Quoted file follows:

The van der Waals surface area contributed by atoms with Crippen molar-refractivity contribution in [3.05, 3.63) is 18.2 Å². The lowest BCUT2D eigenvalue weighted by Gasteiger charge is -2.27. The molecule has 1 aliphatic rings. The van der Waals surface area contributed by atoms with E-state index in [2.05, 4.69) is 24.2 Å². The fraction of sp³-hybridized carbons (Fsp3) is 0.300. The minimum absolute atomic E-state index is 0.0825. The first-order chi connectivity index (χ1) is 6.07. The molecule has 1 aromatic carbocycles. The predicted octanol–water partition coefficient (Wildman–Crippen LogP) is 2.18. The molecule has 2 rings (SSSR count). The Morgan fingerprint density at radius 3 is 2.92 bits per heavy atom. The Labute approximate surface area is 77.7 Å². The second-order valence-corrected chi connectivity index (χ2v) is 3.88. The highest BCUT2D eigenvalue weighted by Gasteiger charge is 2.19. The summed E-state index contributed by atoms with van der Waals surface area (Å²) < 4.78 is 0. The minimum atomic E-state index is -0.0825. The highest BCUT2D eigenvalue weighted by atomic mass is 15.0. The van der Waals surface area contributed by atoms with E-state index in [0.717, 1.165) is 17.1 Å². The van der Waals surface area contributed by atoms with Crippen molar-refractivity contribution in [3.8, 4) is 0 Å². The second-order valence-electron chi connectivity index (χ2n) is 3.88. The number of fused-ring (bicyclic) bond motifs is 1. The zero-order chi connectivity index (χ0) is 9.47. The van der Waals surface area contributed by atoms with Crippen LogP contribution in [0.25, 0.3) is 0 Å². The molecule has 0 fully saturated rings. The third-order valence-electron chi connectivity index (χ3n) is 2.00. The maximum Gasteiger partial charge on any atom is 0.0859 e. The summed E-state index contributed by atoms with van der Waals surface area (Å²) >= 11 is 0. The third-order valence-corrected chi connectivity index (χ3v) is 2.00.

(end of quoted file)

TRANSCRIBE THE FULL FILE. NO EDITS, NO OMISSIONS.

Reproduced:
The van der Waals surface area contributed by atoms with Crippen molar-refractivity contribution in [3.05, 3.63) is 18.2 Å². The lowest BCUT2D eigenvalue weighted by Gasteiger charge is -2.27. The molecule has 1 aliphatic rings. The van der Waals surface area contributed by atoms with E-state index in [2.05, 4.69) is 24.2 Å². The fraction of sp³-hybridized carbons (Fsp3) is 0.300. The minimum absolute atomic E-state index is 0.0825. The first-order chi connectivity index (χ1) is 6.07. The molecule has 1 aromatic carbocycles. The predicted octanol–water partition coefficient (Wildman–Crippen LogP) is 2.18. The molecule has 2 rings (SSSR count). The Morgan fingerprint density at radius 3 is 2.92 bits per heavy atom. The Labute approximate surface area is 77.7 Å². The second-order valence-corrected chi connectivity index (χ2v) is 3.88. The highest BCUT2D eigenvalue weighted by Gasteiger charge is 2.19. The summed E-state index contributed by atoms with van der Waals surface area (Å²) < 4.78 is 0. The minimum atomic E-state index is -0.0825. The highest BCUT2D eigenvalue weighted by atomic mass is 15.0. The van der Waals surface area contributed by atoms with E-state index in [0.717, 1.165) is 17.1 Å². The van der Waals surface area contributed by atoms with Crippen molar-refractivity contribution in [3.8, 4) is 0 Å². The second-order valence-electron chi connectivity index (χ2n) is 3.88. The number of fused-ring (bicyclic) bond motifs is 1. The zero-order chi connectivity index (χ0) is 9.47. The van der Waals surface area contributed by atoms with Crippen LogP contribution in [0.25, 0.3) is 0 Å². The molecule has 0 fully saturated rings. The third-order valence-electron chi connectivity index (χ3n) is 2.00. The maximum Gasteiger partial charge on any atom is 0.0859 e. The summed E-state index contributed by atoms with van der Waals surface area (Å²) >= 11 is 0. The third-order valence-corrected chi connectivity index (χ3v) is 2.00.